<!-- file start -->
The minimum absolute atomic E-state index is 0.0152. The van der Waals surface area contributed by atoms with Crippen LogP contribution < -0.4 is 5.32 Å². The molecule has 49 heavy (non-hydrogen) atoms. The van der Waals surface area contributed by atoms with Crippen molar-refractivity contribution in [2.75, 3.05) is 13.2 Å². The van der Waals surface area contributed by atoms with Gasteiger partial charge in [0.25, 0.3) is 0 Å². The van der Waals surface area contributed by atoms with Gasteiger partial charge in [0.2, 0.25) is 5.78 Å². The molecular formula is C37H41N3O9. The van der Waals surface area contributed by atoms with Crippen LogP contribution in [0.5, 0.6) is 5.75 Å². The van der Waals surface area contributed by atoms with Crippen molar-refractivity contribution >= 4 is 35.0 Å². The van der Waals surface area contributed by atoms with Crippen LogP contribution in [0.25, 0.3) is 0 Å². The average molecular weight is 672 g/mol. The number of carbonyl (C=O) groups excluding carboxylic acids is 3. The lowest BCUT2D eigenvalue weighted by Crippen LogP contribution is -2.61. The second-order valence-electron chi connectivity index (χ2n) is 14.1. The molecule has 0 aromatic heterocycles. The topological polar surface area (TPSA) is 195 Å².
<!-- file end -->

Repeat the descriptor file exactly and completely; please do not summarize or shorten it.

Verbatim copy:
The minimum absolute atomic E-state index is 0.0152. The van der Waals surface area contributed by atoms with Crippen LogP contribution < -0.4 is 5.32 Å². The molecule has 49 heavy (non-hydrogen) atoms. The van der Waals surface area contributed by atoms with Crippen molar-refractivity contribution in [2.75, 3.05) is 13.2 Å². The van der Waals surface area contributed by atoms with Gasteiger partial charge in [0.25, 0.3) is 0 Å². The van der Waals surface area contributed by atoms with Gasteiger partial charge in [0.2, 0.25) is 5.78 Å². The molecular formula is C37H41N3O9. The van der Waals surface area contributed by atoms with Crippen LogP contribution in [0.5, 0.6) is 5.75 Å². The van der Waals surface area contributed by atoms with Crippen molar-refractivity contribution >= 4 is 35.0 Å². The van der Waals surface area contributed by atoms with Crippen LogP contribution in [0.25, 0.3) is 0 Å². The average molecular weight is 672 g/mol. The number of carbonyl (C=O) groups excluding carboxylic acids is 3. The lowest BCUT2D eigenvalue weighted by Crippen LogP contribution is -2.61. The second-order valence-electron chi connectivity index (χ2n) is 14.1. The molecule has 0 aromatic heterocycles. The topological polar surface area (TPSA) is 195 Å².